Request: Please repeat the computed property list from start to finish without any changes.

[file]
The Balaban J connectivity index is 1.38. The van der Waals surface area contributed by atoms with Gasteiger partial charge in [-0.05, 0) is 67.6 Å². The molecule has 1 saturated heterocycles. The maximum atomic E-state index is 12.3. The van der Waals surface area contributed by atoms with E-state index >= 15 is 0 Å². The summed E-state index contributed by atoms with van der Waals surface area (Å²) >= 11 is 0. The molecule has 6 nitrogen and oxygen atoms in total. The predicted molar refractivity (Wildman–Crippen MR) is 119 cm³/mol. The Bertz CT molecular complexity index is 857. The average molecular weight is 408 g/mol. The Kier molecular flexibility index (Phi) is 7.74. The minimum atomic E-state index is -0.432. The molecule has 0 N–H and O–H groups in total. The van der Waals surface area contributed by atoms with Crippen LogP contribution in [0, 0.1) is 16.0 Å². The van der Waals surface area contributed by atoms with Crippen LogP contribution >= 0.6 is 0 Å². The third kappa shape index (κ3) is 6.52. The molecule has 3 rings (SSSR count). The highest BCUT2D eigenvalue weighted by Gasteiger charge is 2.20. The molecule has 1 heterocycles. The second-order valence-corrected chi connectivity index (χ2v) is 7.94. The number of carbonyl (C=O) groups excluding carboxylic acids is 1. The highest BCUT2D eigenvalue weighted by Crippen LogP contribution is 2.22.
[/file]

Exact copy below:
The Balaban J connectivity index is 1.38. The van der Waals surface area contributed by atoms with Gasteiger partial charge in [-0.05, 0) is 67.6 Å². The molecule has 1 saturated heterocycles. The maximum atomic E-state index is 12.3. The van der Waals surface area contributed by atoms with E-state index >= 15 is 0 Å². The summed E-state index contributed by atoms with van der Waals surface area (Å²) >= 11 is 0. The molecule has 6 nitrogen and oxygen atoms in total. The predicted molar refractivity (Wildman–Crippen MR) is 119 cm³/mol. The Bertz CT molecular complexity index is 857. The average molecular weight is 408 g/mol. The Kier molecular flexibility index (Phi) is 7.74. The minimum atomic E-state index is -0.432. The molecule has 0 N–H and O–H groups in total. The van der Waals surface area contributed by atoms with Crippen LogP contribution in [0, 0.1) is 16.0 Å². The van der Waals surface area contributed by atoms with Crippen LogP contribution >= 0.6 is 0 Å². The third kappa shape index (κ3) is 6.52. The molecule has 3 rings (SSSR count). The highest BCUT2D eigenvalue weighted by Gasteiger charge is 2.20. The molecule has 1 heterocycles. The second-order valence-corrected chi connectivity index (χ2v) is 7.94. The number of carbonyl (C=O) groups excluding carboxylic acids is 1. The highest BCUT2D eigenvalue weighted by Crippen LogP contribution is 2.22.